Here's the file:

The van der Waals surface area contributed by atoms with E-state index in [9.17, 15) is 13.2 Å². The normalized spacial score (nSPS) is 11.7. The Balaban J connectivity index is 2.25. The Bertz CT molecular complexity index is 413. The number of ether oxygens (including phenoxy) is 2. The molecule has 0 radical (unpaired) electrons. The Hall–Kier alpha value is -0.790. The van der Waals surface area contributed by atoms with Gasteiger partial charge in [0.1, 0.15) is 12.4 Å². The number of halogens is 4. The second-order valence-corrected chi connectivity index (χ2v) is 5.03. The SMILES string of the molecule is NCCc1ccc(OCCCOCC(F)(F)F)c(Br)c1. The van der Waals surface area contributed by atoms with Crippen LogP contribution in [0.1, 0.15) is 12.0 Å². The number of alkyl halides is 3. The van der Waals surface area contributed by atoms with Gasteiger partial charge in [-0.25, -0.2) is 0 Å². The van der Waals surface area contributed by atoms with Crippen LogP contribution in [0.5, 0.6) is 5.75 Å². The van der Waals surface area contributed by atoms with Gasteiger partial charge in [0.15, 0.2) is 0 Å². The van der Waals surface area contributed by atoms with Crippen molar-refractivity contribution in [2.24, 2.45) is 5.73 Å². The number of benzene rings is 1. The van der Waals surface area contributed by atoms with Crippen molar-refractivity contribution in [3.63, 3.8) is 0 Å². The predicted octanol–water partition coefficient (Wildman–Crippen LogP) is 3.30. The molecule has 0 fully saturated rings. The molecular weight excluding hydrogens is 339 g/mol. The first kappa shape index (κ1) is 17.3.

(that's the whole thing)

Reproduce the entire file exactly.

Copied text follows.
The van der Waals surface area contributed by atoms with E-state index in [9.17, 15) is 13.2 Å². The normalized spacial score (nSPS) is 11.7. The Balaban J connectivity index is 2.25. The Bertz CT molecular complexity index is 413. The number of ether oxygens (including phenoxy) is 2. The molecule has 0 radical (unpaired) electrons. The Hall–Kier alpha value is -0.790. The van der Waals surface area contributed by atoms with Gasteiger partial charge in [0.1, 0.15) is 12.4 Å². The number of halogens is 4. The second-order valence-corrected chi connectivity index (χ2v) is 5.03. The SMILES string of the molecule is NCCc1ccc(OCCCOCC(F)(F)F)c(Br)c1. The van der Waals surface area contributed by atoms with Crippen LogP contribution in [0.1, 0.15) is 12.0 Å². The number of alkyl halides is 3. The van der Waals surface area contributed by atoms with Gasteiger partial charge in [-0.25, -0.2) is 0 Å². The van der Waals surface area contributed by atoms with Crippen LogP contribution in [0.5, 0.6) is 5.75 Å². The van der Waals surface area contributed by atoms with Gasteiger partial charge in [0.15, 0.2) is 0 Å². The van der Waals surface area contributed by atoms with Crippen molar-refractivity contribution in [2.24, 2.45) is 5.73 Å². The number of benzene rings is 1. The van der Waals surface area contributed by atoms with Crippen molar-refractivity contribution in [3.63, 3.8) is 0 Å². The predicted octanol–water partition coefficient (Wildman–Crippen LogP) is 3.30. The molecule has 0 fully saturated rings. The molecular weight excluding hydrogens is 339 g/mol. The first kappa shape index (κ1) is 17.3.